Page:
October 14th, 2022

By Isha Krishna

When I first arrived at the Montclare Lab, I wasn’t sure what to expect of myself. I had never been in a lab outside of my NYU Tandon undergraduate courses, and I was unsure of my ability to contribute to projects.

After the first week or so of hand-holding and constant supervision from my mentor, I started getting the hang of performing experiments independently. I had written up my own protocols, drawn my own workflows, and I was starting to feel like I knew what I was doing. Then, my partner and I were assigned our first task without the help of our mentor: to make and run one gel while he was out of town.

Confident in our abilities, we came in that day ready to complete our task and leave leisurely after lunch. Not so fast, my friend. Here’s how the day went:

● Upon our arrival, I realized that every other group in the lab was running 1+ gels that day, and the majority of gel supplies were being used.
● Because of our lack of tools, our gel manufacturing was postponed for over an hour.
● Once the gel was made, all the voltage machines except the ancient one were being used.
● The ancient machine runs slower than normal, so it took twice as long to run the gel.
● The stained gel was too dark, so 6+ rounds of destaining were performed.
● While destaining, the gel broke in two places.

And to put the cherry on top, we accidently dropped the gel on the floor.

As I watched my partner fail to pick up the fallen gel (while succeeding at breaking it into more pieces), it dawned on me that our incompetence meant something terrible; we would have to come in to redo the gel on our day off.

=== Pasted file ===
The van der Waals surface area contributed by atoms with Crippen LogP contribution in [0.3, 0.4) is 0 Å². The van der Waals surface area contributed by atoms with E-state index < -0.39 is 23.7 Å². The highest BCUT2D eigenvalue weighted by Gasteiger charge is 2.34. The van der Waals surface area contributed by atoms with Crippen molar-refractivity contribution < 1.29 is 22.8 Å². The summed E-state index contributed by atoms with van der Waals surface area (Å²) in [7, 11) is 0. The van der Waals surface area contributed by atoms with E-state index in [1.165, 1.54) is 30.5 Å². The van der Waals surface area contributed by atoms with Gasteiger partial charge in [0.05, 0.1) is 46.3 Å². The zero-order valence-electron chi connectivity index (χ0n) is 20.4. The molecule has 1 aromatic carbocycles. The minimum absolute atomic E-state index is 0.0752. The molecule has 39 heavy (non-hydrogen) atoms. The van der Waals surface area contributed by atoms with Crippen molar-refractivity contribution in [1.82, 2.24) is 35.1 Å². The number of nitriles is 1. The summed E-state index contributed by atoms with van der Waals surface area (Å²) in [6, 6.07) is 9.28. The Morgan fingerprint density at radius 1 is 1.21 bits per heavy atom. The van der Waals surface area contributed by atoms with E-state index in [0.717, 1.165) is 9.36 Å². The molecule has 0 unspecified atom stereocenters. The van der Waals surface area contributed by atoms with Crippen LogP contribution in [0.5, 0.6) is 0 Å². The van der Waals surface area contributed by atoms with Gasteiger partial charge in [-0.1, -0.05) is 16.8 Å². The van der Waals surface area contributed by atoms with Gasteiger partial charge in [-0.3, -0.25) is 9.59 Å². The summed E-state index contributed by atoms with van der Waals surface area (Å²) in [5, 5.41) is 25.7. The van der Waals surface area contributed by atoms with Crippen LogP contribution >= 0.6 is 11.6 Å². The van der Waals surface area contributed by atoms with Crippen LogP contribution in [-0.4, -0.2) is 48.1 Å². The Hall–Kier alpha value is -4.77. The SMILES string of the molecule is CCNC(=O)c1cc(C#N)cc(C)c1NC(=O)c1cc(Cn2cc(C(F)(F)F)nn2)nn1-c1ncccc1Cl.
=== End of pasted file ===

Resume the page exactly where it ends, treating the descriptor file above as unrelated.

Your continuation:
Walking home that evening, I reflected on my day. In my quest to make and run this single gel, almost everything that could have gone wrong did. I fell into a pit of self-pity and wallowed there for a while, rolling around in imagined thoughts of my failures and lack of a future. After an unspecified time in the depths of despair, I eventually went to sleep.

The next morning, I woke up, came into the lab an hour early, and began working. It took my partner and I about 3 hours total to make and run the new gel. This time, each step of the procedure was simple and was executed without any drama. Around lunch, we showed the gel to our mentor, who agreed that the gel looked good. We were done for the day.

Running gels is not the hardest procedure that we do in the lab. In fact, it may be one of the easiest protocols because we do it so often. But it is precisely for that reason that I felt scared while doing it for the first time. Without experience, doing things on your own for the first time can be terrifying, and making so many mistakes in one day made me think that I did not fit into science. Nevertheless, I came back to try again the following day, and I was perfectly competent enough to run the gel.

There was no reason for me to spiral because there was still time for me to fix my mistakes and move on. The Montclare Lab is giving me a space to experience lab skills, so that I can have more confidence in my abilities as a research assistant. The only thing I need to do is to keep trying to learn more, every day.